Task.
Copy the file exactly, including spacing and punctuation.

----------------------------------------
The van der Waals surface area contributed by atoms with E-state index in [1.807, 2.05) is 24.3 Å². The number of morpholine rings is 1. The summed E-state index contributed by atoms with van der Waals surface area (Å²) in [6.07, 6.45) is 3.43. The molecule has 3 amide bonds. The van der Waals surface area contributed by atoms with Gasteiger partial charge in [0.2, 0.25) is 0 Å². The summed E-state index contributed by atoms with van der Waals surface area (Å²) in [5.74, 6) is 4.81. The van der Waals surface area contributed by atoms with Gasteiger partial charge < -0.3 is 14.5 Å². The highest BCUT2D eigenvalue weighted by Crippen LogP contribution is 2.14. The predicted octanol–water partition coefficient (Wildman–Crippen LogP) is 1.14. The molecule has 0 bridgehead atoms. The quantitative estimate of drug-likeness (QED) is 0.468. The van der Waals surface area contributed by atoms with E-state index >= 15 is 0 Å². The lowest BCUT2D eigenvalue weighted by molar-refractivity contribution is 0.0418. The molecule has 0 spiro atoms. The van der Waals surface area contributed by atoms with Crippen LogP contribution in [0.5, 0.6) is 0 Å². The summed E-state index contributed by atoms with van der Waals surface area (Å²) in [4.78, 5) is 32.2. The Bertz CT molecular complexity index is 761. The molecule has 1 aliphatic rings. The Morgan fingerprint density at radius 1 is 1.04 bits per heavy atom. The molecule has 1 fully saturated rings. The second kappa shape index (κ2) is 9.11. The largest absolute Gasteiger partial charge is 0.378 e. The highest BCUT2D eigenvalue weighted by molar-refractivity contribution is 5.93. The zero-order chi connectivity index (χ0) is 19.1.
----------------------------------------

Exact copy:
The van der Waals surface area contributed by atoms with E-state index in [1.807, 2.05) is 24.3 Å². The number of morpholine rings is 1. The summed E-state index contributed by atoms with van der Waals surface area (Å²) in [6.07, 6.45) is 3.43. The molecule has 3 amide bonds. The van der Waals surface area contributed by atoms with Gasteiger partial charge in [0.2, 0.25) is 0 Å². The summed E-state index contributed by atoms with van der Waals surface area (Å²) in [5.74, 6) is 4.81. The van der Waals surface area contributed by atoms with Gasteiger partial charge < -0.3 is 14.5 Å². The highest BCUT2D eigenvalue weighted by Crippen LogP contribution is 2.14. The predicted octanol–water partition coefficient (Wildman–Crippen LogP) is 1.14. The molecule has 0 bridgehead atoms. The quantitative estimate of drug-likeness (QED) is 0.468. The van der Waals surface area contributed by atoms with E-state index >= 15 is 0 Å². The lowest BCUT2D eigenvalue weighted by molar-refractivity contribution is 0.0418. The molecule has 0 spiro atoms. The van der Waals surface area contributed by atoms with Crippen LogP contribution in [0.5, 0.6) is 0 Å². The summed E-state index contributed by atoms with van der Waals surface area (Å²) in [4.78, 5) is 32.2. The Bertz CT molecular complexity index is 761. The molecule has 1 aliphatic rings. The Morgan fingerprint density at radius 1 is 1.04 bits per heavy atom. The molecule has 1 fully saturated rings. The second kappa shape index (κ2) is 9.11. The largest absolute Gasteiger partial charge is 0.378 e. The highest BCUT2D eigenvalue weighted by molar-refractivity contribution is 5.93. The zero-order chi connectivity index (χ0) is 19.1.